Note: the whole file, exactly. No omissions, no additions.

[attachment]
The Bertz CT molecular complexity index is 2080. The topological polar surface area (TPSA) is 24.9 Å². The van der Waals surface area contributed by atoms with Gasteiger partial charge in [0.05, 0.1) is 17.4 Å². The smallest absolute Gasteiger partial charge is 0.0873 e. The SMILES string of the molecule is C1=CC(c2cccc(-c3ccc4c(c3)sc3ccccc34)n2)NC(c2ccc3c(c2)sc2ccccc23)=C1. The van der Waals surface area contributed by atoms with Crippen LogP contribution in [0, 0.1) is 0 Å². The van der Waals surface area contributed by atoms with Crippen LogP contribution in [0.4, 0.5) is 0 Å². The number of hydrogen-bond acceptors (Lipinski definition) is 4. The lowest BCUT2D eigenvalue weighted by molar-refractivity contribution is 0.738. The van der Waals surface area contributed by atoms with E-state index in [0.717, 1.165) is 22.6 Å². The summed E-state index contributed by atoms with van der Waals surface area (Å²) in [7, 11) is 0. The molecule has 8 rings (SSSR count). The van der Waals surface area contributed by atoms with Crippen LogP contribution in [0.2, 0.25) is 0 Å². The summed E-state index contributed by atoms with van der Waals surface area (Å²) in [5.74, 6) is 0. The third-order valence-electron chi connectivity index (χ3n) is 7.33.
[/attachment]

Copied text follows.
The Bertz CT molecular complexity index is 2080. The topological polar surface area (TPSA) is 24.9 Å². The van der Waals surface area contributed by atoms with Gasteiger partial charge in [0.05, 0.1) is 17.4 Å². The smallest absolute Gasteiger partial charge is 0.0873 e. The SMILES string of the molecule is C1=CC(c2cccc(-c3ccc4c(c3)sc3ccccc34)n2)NC(c2ccc3c(c2)sc2ccccc23)=C1. The van der Waals surface area contributed by atoms with Crippen LogP contribution in [0, 0.1) is 0 Å². The van der Waals surface area contributed by atoms with Crippen LogP contribution in [0.4, 0.5) is 0 Å². The number of hydrogen-bond acceptors (Lipinski definition) is 4. The lowest BCUT2D eigenvalue weighted by molar-refractivity contribution is 0.738. The van der Waals surface area contributed by atoms with E-state index in [0.717, 1.165) is 22.6 Å². The summed E-state index contributed by atoms with van der Waals surface area (Å²) in [7, 11) is 0. The molecule has 8 rings (SSSR count). The van der Waals surface area contributed by atoms with Crippen LogP contribution in [0.2, 0.25) is 0 Å². The summed E-state index contributed by atoms with van der Waals surface area (Å²) in [5.74, 6) is 0. The third-order valence-electron chi connectivity index (χ3n) is 7.33.